Red Dawn: Alvarez Decisions Trout
Now that everyone knew the score, both literally and figuratively, the last three rounds were grotesquely anticlimactic….
On Saturday, April 20th, at the Alamodome in San Antonio, Texas, WBC champion Canelo Alvarez (42-0-1, 30 KOs), from Juanacatlán, Jalisco, Mexico, defeated WBA champion Austin Trout (26-1, 14 KOs), from Las Cruces, New Mexico, to unify the junior middleweight titles by scores of 115-112, 116-111 and 118-109.
The fight wasn’t, however, as one-sided and the judges’ scorecards suggest.
Alvarez vs. Trout lived up to expectations. It was a classic contest between a fine puncher and equally fine boxer, but each man’s game was more considerably more nuanced than we anticipated.
Canelo, fighting out of the blue corner in black trunks trimmed in pink, proved that he’s not the one-dimensional slugger we were led to believe. His power was intact and as formidable as ever, but he has added new facets to his defense, including bobbing and weaving, not standing straight up, and moving his head from side-to-side to deflect punches.
Fighting out of the red corner in white trunks with zebra-striped trim, Trout came to fight and fight he did. He controlled the action for much of the bout, landing multiple shots to every bomb Canelo threw. The Mexican sensation simply wore his opponent down over 12, but there wasn’t a round that Trout wasn’t competitive.
The first was a feeling out round. Trout was working behind his jab and controlling the tempo. Canelo seemed unwilling or unable to let his hands go. He landed 1 of 8 jabs to 8 of 34 for Trout.
Canelo took control in round two. He was able to cut off the ring, close the distance, and began firing punches in bunches—jabs, straight rights, uppercuts—a veritable parade of his military hardware.
Trout returned the favor in round number three. Boxing smart, he slowed the pace to something more to liking. Canelo wasn’t jabbing his way in. He was loading up on his right and as often missing as not. When Trout opened up as the round was drawing to a close, Canelo was winging wild punches.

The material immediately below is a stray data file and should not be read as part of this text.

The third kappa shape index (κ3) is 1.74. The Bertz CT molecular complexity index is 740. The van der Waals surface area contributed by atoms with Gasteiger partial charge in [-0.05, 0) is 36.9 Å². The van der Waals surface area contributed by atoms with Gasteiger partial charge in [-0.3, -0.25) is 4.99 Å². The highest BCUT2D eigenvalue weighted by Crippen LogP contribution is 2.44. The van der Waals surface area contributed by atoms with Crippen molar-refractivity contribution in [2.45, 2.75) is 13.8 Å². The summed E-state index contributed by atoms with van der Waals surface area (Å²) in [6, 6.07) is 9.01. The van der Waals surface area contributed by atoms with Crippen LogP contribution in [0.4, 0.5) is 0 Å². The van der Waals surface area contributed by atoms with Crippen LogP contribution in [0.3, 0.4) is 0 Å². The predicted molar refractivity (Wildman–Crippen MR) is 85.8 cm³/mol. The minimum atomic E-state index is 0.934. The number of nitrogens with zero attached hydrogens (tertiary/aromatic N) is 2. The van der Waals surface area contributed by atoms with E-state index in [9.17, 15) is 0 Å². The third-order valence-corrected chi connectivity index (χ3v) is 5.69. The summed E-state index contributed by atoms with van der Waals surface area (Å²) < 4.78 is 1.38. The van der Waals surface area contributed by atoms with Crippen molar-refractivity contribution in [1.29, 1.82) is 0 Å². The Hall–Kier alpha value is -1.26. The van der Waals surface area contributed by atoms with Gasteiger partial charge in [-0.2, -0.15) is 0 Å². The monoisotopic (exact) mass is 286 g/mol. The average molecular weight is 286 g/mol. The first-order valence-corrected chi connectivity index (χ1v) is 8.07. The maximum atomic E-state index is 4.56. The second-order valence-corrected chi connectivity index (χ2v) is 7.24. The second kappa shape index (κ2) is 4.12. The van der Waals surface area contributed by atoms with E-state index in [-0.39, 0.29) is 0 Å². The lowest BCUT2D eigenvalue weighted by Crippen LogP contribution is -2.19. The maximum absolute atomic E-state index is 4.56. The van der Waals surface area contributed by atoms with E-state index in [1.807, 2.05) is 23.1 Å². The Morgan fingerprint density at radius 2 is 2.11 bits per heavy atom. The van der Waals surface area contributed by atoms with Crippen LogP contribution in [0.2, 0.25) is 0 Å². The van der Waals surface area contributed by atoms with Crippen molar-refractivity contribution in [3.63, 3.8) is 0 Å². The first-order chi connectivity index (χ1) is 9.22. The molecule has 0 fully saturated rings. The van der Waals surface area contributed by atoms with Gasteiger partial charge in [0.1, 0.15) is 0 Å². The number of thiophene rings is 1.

Round four was a better round for Canelo. He remembered to use his jab, turning him back into the two-fisted fighter we’ve grown to love. But Trout was throwing and landing more, including two solid lefts to Canelo’s body, and closed the round in control of the fight.
Canelo started the fifth on all cylinders, but it wasn’t to last. Trout connected with a right hook followed by a 1-2 to the body and head. Canelo was stalking his prey, bobbing and weaving and looking good doing it. But looking good and landing punches are two different things. Willie Pep could get away with it and win a round. So could Nicolino Locche. Maybe, just maybe, Canelo Alvarez could as well, at least in the Lone Star State.
Round six was a big round for Canelo. A lead right hand stunned Trout. He was able to collect himself and by the middle of the round was fighting back. No Doubt drove Canelo to the ropes and was landing upstairs and downstairs with multiple shots. The body shots, in particular, were taking the steam off of Canelo’s punches, but he landed a nice uppercut at the bell.
Trout hit the deck in round seven. A Canelo right put him down for the first time in his career. Trout made it to his feet and beat the count, but he appeared to be hurt. Canelo went for the kill. Trout kept his composure. Remaining patient and relying on his ring smarts, Trout fought his way back into the fight. But it was a major round for Canelo.
Canelo decided to take the eighth round off. Not sure if he was gassed or disappointed that Trout survived the seventh, but Canelo did next to nothing and couldn’t have possibly won the round.
Between rounds eight and nine, the scorecards, in compliance with the WBC’s open scoring policy, were read aloud. The three judges had it 80-71, 79-73 and 76-75, all in favor of Canelo, and whatever suspense existed disappeared like dew before a blast furnace. The new policy was instituted to presumably make fights more competitive. But like many policies, new as well as old, it fell flat on its two faces. Boxing may be broken, but if we have to rely on the WBC and Texas to fix it, we may be in more trouble than we know.
Now that everyone knew the score, both literally and figuratively, the last three rounds were grotesquely anticlimactic. Canelo knew he only needed to survive to win the fight, whereas Trout was forced to abandon his game plan and try to knock Canelo out. Canelo continued to fight his fight, albeit with less urgency than before. Trout tried to attack and pull victory from the jaws of defeat, but it was a fool’s errand made all the more errant by foolishly tampering with the game.
After the final decision was announced, Canelo was the first to speak.
“Austin Trout is a very difficult fighter. He’s a southpaw. But we were more intelligent in this fight, and the better the opponent is the better I will get. If the opponent is here,” Canelo gestured with his hand, “I’m going to fight over my opponent. I learn from my opponents. I learned from my experience today. And once I fight a better fighter, I’m going to keep learning even more. I’m here for a long time. I have a big responsibility. Viva Mexico!”
No Doubt Trout spoke next.
“He was the better man,” he said about Canelo. “He was quicker. He was stronger. I have no excuses. He was the better man tonight. I was fully prepared for this fight. Again, I have no excuses. The better man won. But I learn more from my losses than my wins, so I learned a big lesson tonight. He’s a good fighter. He boxed a lot better than I thought. He moved a lot better than I thought. Not that I was underestimating him, but we were prepared for a totally different fighter. He shocked us. He shocked us.”
Canelo shocked us as well.